There is also a recognition among the special rapporteurs that – yes – in the name of religion; some horrible things have been done to atheist bloggers in Bangladesh. That atheists, humanists, and nonbelievers in countries where they are the minority have suffered harassment, murder, and other forms of social and economic violence. There is a change for the better. At the UN, it is not everywhere. Of course, the challenge of the work is to set the rational goals and be the voice of people who cannot express their goals.

Jacobsen: For those who may not know or know a bit, but not in full, what is a “special rapporteur” within the context of the United Nations?

Orenstein: There are several. These are human rights workers who work within the construct of the UN and ensure, or work to ensure, groups that they are representing – could be women, civil and human rights, the rights of the child – through an office or agency. They are the diplomat and the manager who speaks on the behalf of the UN.

Jacobsen: What have been some effective and concrete examples benefitting the humanist community at the level of the United Nations? Other than representation.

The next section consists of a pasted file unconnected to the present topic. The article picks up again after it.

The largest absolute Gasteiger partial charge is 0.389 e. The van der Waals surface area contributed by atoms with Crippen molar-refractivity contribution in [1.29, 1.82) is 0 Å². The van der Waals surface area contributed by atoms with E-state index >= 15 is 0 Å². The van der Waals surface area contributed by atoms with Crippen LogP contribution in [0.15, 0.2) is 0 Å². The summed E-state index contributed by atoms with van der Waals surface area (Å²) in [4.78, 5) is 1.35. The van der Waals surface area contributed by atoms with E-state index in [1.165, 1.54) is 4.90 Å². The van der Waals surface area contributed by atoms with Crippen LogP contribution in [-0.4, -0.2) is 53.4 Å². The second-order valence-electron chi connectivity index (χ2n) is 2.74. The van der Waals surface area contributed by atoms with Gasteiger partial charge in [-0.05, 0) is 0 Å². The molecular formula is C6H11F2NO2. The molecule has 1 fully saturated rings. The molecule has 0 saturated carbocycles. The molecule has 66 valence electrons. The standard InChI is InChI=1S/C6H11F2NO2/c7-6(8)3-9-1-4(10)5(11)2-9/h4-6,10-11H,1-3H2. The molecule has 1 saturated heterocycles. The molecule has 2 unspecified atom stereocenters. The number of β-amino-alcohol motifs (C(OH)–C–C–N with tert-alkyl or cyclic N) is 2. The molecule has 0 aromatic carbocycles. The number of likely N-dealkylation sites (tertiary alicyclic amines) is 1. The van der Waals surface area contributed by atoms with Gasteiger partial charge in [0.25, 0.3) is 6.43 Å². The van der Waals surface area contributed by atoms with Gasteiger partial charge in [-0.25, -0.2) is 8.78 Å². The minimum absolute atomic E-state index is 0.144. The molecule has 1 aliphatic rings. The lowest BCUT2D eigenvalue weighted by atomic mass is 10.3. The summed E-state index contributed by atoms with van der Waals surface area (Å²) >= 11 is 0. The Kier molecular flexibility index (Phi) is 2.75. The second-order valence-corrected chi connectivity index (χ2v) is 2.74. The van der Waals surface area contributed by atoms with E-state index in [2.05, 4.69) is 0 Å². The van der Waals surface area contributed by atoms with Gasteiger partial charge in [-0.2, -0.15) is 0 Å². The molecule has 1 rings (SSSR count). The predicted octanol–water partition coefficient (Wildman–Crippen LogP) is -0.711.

Orenstein: About two years into my tenure at AHA, I wrote their policy regarding the murders of Bangladeshi bloggers who were nonbelievers. That was read to the officials in the UN in Geneva. That we are to represent all people based on their beliefs. That humanism – or non-belief – is equal to religious belief. That is one concrete thing done.

The other thing is that on the Committee for Freedom of Religion. There is the American Humanist Association. Now, there is Humanists International, formerly IHEU. There are several groups that have positions on this committee. There is work that I do to educate everyone on the committee. You have Scientologists. You have Mormons.  You have Christian denominations. You have Bahai. You have Muslims. Everyone on that committee is servicing or trying to make aware that whoever is in power.

Their group is probably in the minority. Their group has probably suffered some type of human rights violation. We work in concert and say, “We understand them. As atheists and nonbelievers, we believe you have the right to your belief. But we cannot discount or disassociate with people who do not have religious beliefs from those human rights that everybody else wants for themselves.” So, we are serving as that kind of reminder. It is this heavily structured religious organization to have them be forced to acknowledge that non-belief locally, in whatever community, nationally, and internationally must be served like any other belief system.

Jacobsen: Thank you for the opportunity and your time, Dr. Orenstein.

Orenstein: Oh! My pleasure.


In-Sight Publishing by Scott Douglas Jacobsen is licensed under a Creative Commons Attribution-NonCommercial-NoDerivatives 4.0 International License. Based on a work at